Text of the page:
Conflict Of Laws: Foundations And Future Directions, Craig Y. Allison May 1992

Conflict Of Laws: Foundations And Future Directions, Craig Y. Allison

Michigan Law Review

A Review of Conflict of Laws: Foundations and Future Directions by Lea Brilmayer


Companies In The European Community: Are The Conflict-Of-Law Rules Ready For 1992?, Andreas Reindl Jan 1990

Companies In The European Community: Are The Conflict-Of-Law Rules Ready For 1992?, Andreas Reindl

Michigan Journal of International Law

This article describes the current situation in the emerging integrated system of the European Community, focusing on the potential conflict between Community rules on the freedom of establishment and national conflict-of-law rules relating to companies. In the first part, I shall outline the relevant provisions of EC law and the two conflict-of-law concepts presently exhibited in the national laws of the Member States. In the second part, I shall discuss three cases in which the European Court of Justice recently addressed this subject. In the third part, I shall analyze the impact of the Court's opinions, and finally outline options …


The International Law Of State Responsibility: Revolution Or Evolution?, Pierre-Marie Dupuy Jan 1989

The International Law Of State Responsibility: Revolution Or Evolution?, Pierre-Marie Dupuy

Michigan Journal of International Law

After briefly summarizing the classical doctrine of state responsibility, Part One will discuss whether extending compensation to the harmful consequences of certain hazardous activities necessarily involves the recognition of a "liability for lawful conduct" without any link to traditional ideas of state responsibility. Part Two, starting again from responsibility for wrongful acts, will discuss whether raising a new category, the breach of an "essential obligation" or "international crimes," confers not only an obligation to make reparations, but a right, in both the victim state and the non-victim states, to sanction the responsible state.


State Law Of Patent Exploitation, Edward H. Cooper Jan 1972

State Law Of Patent Exploitation, Edward H. Cooper

Articles

The main purpose of the present inquiry is to determine whether second thoughts support or undermine the instinctive supposition that the doctrines surrounding cooperative use of patents should be federal. The original creator of a patented invention is seldom in a position to exploit its commercial potential alone; even if the invention is created by the employee of a vast enterprise, it is almost inevitable that the patent will be assigned to his employer. Patent licensing plays a vitally important role in the development of many inventions. The contract doctrines surrounding such transactions, and various other consensual undertakings relating to …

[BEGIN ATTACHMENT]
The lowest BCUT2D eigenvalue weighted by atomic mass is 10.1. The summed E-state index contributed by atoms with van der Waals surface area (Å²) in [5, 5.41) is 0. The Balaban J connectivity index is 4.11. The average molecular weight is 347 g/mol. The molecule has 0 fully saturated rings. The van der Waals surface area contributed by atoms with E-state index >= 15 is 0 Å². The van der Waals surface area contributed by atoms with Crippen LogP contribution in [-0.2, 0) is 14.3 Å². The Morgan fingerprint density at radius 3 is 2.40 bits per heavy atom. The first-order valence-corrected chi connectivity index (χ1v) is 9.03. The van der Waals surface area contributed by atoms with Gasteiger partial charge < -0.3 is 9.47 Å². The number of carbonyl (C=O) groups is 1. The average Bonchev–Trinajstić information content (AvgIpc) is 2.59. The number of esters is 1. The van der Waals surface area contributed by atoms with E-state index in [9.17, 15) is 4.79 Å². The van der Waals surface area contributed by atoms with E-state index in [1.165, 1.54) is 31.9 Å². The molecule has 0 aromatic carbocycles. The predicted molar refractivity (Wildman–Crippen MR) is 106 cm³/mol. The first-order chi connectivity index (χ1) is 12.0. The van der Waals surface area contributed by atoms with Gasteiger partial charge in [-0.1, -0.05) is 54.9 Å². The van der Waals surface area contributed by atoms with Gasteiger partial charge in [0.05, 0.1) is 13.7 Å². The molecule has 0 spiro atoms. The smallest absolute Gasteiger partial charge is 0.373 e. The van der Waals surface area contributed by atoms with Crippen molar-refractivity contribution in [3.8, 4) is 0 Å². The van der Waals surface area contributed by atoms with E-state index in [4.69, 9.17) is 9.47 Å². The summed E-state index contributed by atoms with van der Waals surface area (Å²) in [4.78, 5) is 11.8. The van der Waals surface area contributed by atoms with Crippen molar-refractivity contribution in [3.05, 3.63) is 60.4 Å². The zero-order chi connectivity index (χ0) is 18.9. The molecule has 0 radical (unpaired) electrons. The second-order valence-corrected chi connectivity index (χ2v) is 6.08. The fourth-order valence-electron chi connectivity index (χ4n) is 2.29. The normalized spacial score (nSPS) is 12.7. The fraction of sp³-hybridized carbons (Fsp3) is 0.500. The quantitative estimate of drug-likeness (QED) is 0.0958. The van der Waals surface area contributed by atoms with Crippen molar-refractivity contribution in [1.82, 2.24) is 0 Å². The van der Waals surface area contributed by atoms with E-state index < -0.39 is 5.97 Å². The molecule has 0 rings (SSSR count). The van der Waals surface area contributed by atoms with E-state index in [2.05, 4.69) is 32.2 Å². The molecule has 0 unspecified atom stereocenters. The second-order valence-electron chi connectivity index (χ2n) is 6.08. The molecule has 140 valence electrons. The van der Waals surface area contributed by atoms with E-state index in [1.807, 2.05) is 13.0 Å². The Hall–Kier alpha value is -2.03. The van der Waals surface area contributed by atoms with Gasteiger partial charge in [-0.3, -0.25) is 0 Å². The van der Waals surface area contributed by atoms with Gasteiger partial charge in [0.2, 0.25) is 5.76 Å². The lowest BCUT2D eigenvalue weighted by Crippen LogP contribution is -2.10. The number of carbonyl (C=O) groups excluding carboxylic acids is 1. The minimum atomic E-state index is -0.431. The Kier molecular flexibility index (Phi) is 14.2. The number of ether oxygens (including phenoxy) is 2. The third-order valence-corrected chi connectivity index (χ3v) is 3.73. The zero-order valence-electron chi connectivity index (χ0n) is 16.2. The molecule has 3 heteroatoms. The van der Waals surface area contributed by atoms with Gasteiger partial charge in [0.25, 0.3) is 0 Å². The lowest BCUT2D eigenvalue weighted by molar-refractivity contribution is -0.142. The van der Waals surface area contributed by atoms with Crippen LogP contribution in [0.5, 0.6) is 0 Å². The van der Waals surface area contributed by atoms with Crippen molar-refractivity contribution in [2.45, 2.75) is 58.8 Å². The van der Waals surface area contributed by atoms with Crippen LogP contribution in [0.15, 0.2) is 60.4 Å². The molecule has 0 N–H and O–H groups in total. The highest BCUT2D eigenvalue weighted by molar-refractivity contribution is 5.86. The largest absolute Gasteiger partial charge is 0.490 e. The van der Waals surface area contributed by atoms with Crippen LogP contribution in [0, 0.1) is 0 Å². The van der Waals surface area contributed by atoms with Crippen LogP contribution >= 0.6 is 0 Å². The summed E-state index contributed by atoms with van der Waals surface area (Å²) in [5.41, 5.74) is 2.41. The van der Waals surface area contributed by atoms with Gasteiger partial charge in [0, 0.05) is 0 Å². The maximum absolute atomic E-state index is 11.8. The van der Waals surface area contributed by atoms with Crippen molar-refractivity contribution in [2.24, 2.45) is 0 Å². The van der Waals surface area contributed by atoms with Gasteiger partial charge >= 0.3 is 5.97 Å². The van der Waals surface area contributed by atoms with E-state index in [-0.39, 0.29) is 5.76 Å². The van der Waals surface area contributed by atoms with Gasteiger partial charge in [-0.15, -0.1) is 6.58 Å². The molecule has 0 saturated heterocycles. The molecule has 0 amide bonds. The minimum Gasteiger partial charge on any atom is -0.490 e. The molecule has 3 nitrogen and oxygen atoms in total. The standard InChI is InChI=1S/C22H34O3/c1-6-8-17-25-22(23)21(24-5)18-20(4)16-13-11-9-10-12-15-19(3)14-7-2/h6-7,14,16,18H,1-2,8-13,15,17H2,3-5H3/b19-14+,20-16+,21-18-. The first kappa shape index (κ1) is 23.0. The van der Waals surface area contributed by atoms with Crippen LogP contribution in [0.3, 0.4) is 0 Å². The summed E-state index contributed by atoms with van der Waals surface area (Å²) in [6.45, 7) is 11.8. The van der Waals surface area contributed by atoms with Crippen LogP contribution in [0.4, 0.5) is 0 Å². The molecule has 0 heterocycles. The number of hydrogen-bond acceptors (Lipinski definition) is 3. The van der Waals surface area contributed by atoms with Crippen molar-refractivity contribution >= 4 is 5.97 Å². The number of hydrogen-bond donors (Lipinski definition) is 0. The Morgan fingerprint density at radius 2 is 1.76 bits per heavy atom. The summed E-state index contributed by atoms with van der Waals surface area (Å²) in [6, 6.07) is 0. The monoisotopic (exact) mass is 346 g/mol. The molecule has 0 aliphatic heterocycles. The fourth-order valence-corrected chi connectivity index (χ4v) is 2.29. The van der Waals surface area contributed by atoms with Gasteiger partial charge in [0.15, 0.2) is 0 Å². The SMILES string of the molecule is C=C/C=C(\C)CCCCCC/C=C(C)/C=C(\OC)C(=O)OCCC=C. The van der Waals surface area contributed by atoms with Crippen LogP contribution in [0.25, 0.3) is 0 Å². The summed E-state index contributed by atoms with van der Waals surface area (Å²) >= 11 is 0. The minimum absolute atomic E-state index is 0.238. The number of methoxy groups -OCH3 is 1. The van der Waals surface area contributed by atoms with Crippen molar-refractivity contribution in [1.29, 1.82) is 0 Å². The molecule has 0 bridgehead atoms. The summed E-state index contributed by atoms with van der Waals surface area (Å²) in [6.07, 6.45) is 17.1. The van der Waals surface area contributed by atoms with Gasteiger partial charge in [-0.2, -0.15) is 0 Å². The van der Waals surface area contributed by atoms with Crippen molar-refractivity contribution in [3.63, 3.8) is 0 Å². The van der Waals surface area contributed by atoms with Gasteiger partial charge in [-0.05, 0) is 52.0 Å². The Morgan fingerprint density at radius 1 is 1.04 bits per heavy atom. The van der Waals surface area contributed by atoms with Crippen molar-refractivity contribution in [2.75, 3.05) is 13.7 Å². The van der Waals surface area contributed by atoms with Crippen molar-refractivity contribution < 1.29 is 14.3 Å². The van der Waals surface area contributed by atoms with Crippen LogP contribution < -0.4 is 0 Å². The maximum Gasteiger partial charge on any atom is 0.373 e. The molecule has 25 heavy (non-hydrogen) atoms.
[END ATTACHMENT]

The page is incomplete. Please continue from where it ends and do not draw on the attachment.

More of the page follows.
Conflict-Of-Laws Rules By Treaty: Recognition Of Companies In A Regional Market, Eric Stein Jun 1970

Conflict-Of-Laws Rules By Treaty: Recognition Of Companies In A Regional Market, Eric Stein

Michigan Law Review

The term "recognition" has many meanings. We speak in family law of a "recognized child," in public international law of recognizing a newly emerged state or newly installed government, and in private international law (conflict of laws) of recognizing foreign judgments or legal persons. In both public and private international law, it is the nation-state that grants or denies recognition. In public international law, the "recognizing" nation-state expresses "a value judgment acknowledging that a given fact situation is in accord with the exigencies of the international legal order." In private international law (or conflict of laws), on the other hand, …


Choice Of Law In Secured Personal Property Transactions: The Impact Of Article 9 Of The Uniform Commercial Code, Russell J. Weintraub Mar 1970

Choice Of Law In Secured Personal Property Transactions: The Impact Of Article 9 Of The Uniform Commercial Code, Russell J. Weintraub

Michigan Law Review

It is likely that, in view of the adoption in forty-nine states of the Uniform Commercial Code (Code), particularly of article 9 dealing with secured transactions, the incidence of interstate conflict-of- laws problems concerning commercial transactions in personal property will be greatly reduced. The reason for this anticipated reduction is that the Code creates uniformity in the applicable law governing the rights and duties both between the secured creditor and the debtor and between the secured creditor and third parties who challenge the secured creditor's right to enjoy his security interest.


Cramton & Currie: Conflict Of Laws: Cases--Comments--Questions, Robert A. Leflar Jan 1969

Cramton & Currie: Conflict Of Laws: Cases--Comments--Questions, Robert A. Leflar

Michigan Law Review

A Review of Conflict of Laws: Cases--Comments--Questions by Roger C. Cramton and David P. Currie